Apathy and Other Small Victories
8 August 2013 Leave a comment
Author: Paul Neilan.
Summary: The only thing Shane cares about is leaving. But this time it’s complicated: there’s a sadistic corporate climber who thinks she’s his girlfriend, a rent-subsidized affair with his landlord’s wife, a dentist who won’t stop crying and a deaf woman who winds up dead. When Shane becomes a suspect he’ll have to clear the good name he never had and doesn’t particularly want: his own.
Rating: ★★★★☆ 4/5
Review: This book in one word? Hilarious. I was hooked from the first paragraph when Shane, the first person narrator, talks about stealing salt shakers and waking up in bed covered in salt.
“I was cured meat. I had become beef jerky. Even as a small, small child, I knew it would one day come to this.”
If i’m not careful, this whole review could simple become quotes from the book. Every page made me smile, snort, chortle, giggle, cackle and, on more than a few occasions, lose control of my breathing.
Told predominately through flashbacks, as Shane tries to figure out what happened to now-dead deaf Marlene, where he was on the night of her murder and who could have killed her (because he’s fairly confident it wasn’t him).
For someone so indifferent, Shane paints a vivid and all too accurate picture of the world and people around him. He doesn’t judge positively or negatively (much), he simply observes. He observes people who work at the insurance company he temps at; he observes them fooling themselves into thinking their jobs, their cubicles and their colleagues are of vital importance in their lives. He observes his neighbours; an animal fetishist who sells fireworks and a bowling landlord who pays his tenants to sleep with his wife. He observes his severely and continually traumatised dentist and his stoic deadly force advocate local bartender.
The two main people he engages with are his sexually abusive ‘girlfriend’ and his dentist’s deaf serial adulterer assistant. The former he ends up with due to a night of hiccups rendering him monosyllabic, while his passivity leaves him unable to get rid of her. The latter he forms what resembles the closest he comes to a friendship—at least for him.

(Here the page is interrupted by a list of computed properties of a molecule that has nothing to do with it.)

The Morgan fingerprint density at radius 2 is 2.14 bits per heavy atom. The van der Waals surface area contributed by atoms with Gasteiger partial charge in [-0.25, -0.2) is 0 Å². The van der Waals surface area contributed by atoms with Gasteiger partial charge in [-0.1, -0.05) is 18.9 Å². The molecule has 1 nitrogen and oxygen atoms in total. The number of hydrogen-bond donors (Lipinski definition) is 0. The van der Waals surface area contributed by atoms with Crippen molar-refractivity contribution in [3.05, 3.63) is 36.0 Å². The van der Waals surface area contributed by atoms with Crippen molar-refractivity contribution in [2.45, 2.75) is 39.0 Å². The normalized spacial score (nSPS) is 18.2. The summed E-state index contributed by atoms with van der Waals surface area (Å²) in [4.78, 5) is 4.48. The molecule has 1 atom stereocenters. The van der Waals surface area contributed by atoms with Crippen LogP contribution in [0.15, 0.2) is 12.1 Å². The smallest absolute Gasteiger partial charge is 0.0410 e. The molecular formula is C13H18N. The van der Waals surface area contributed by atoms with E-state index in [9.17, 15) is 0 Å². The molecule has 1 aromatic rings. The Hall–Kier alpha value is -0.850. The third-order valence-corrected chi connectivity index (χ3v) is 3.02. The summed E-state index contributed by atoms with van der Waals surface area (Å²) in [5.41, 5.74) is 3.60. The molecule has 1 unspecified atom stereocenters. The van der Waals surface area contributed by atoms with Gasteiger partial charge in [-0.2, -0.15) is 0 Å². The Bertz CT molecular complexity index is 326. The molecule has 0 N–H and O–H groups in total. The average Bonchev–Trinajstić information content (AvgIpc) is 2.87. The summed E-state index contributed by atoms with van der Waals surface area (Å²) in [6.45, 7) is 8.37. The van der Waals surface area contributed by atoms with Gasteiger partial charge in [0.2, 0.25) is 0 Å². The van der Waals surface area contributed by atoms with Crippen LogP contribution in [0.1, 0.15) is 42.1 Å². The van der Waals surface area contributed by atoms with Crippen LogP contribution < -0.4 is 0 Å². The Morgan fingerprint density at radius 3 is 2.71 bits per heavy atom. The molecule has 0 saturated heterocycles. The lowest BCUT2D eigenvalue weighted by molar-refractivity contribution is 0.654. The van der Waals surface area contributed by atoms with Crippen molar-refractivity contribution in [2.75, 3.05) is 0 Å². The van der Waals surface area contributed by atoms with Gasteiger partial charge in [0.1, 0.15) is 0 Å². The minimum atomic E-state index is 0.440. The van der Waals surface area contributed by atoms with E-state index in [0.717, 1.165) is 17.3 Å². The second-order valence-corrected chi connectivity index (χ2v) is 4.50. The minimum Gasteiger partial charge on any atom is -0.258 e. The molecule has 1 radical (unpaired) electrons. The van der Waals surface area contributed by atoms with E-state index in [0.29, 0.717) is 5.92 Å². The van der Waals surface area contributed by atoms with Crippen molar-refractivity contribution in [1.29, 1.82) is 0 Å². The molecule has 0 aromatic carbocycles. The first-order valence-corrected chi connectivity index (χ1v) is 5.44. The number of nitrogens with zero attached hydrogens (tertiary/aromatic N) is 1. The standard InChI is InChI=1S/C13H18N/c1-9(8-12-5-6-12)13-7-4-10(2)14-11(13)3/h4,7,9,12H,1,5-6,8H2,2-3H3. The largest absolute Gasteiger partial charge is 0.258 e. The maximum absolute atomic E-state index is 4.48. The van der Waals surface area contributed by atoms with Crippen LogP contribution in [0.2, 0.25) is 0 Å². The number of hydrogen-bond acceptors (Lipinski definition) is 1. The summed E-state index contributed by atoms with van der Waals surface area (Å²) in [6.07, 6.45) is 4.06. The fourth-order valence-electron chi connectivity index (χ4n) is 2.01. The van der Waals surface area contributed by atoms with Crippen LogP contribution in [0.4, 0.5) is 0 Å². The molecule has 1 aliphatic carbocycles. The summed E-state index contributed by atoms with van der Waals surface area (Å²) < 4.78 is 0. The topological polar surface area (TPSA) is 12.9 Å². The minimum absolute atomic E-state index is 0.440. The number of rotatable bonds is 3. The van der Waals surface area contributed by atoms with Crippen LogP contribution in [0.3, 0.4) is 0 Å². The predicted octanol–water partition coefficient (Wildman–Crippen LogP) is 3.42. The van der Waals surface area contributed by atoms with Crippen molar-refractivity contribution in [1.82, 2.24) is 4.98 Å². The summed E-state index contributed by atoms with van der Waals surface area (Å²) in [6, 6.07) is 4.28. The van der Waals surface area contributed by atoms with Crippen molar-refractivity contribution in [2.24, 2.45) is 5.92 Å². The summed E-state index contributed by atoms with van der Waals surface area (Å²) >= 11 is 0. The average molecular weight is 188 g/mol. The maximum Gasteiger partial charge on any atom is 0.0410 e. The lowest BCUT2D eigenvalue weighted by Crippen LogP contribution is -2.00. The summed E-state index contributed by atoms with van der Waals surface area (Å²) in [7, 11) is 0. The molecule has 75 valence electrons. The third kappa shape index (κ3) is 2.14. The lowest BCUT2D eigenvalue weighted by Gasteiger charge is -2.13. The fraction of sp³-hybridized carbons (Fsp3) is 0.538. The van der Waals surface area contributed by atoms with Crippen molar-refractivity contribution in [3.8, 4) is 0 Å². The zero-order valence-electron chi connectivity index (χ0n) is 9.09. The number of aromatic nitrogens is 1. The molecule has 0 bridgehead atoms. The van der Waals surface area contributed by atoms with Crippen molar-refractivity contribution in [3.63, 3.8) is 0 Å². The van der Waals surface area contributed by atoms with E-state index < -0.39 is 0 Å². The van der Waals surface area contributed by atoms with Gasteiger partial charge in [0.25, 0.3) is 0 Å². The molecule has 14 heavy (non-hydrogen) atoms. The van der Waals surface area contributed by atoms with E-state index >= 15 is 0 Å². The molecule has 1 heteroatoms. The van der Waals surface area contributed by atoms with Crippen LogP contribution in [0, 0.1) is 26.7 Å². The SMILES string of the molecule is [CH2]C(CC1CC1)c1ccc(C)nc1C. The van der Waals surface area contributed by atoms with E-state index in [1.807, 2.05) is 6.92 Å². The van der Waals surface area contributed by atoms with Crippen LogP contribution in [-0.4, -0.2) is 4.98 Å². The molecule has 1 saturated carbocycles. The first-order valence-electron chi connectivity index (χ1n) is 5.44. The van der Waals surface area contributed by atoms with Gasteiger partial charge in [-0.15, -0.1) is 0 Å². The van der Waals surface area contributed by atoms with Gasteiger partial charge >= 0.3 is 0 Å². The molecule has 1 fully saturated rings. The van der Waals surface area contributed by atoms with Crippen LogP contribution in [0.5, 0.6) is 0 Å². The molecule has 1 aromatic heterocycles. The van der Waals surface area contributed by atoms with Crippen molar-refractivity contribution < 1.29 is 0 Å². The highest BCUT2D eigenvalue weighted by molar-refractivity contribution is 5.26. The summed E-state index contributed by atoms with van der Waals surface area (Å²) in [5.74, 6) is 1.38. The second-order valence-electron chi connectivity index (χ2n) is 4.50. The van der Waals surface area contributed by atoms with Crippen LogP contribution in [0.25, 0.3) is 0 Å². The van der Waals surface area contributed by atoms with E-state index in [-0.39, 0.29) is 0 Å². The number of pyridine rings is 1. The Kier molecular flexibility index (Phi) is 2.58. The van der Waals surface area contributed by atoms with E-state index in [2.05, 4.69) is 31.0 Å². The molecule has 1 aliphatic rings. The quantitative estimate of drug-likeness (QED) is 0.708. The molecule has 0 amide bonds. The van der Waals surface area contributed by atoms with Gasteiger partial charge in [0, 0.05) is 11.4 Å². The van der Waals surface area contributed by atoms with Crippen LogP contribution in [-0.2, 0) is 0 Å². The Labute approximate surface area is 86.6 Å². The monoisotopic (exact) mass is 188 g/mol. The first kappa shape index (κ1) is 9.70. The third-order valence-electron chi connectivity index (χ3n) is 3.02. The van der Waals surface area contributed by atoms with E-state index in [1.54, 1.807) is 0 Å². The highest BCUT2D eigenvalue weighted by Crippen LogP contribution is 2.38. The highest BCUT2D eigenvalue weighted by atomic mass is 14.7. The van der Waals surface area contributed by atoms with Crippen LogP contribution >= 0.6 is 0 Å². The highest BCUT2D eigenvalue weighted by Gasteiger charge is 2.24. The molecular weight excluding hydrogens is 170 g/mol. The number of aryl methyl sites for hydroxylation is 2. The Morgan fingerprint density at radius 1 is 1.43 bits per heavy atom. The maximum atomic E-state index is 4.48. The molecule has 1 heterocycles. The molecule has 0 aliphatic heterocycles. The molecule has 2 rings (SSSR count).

I genuinely loved every character. Or at least i loved them through Shane’s detached point of view. I particularly liked his relationship (or lack thereof) with Bryce’s wife, whose name we never learn, because Shane really doesn’t care (he does love her, though—because she doesn’t care).
This book is set in America, but every time something American was mentioned (ass, jaywalking, too many Z’s), it shocked me to remember that the book was American. The humour is distinctly reminiscent of typical surreal and wry British humour that i’m used to.
The people and the situations are 100% ridiculous, but the thought processes and delivery from Shane are perfection. If i ever need a quick gigglesnort in the future, this will be the book to pick up and randomly read a few paragraphs of.
Okay, one more:
“That’s when I realised I was naked, and that I had salt in my hair. Saturday mornings are always strange for me.”
What can i say? Salt plays a vital role in Shane’s world.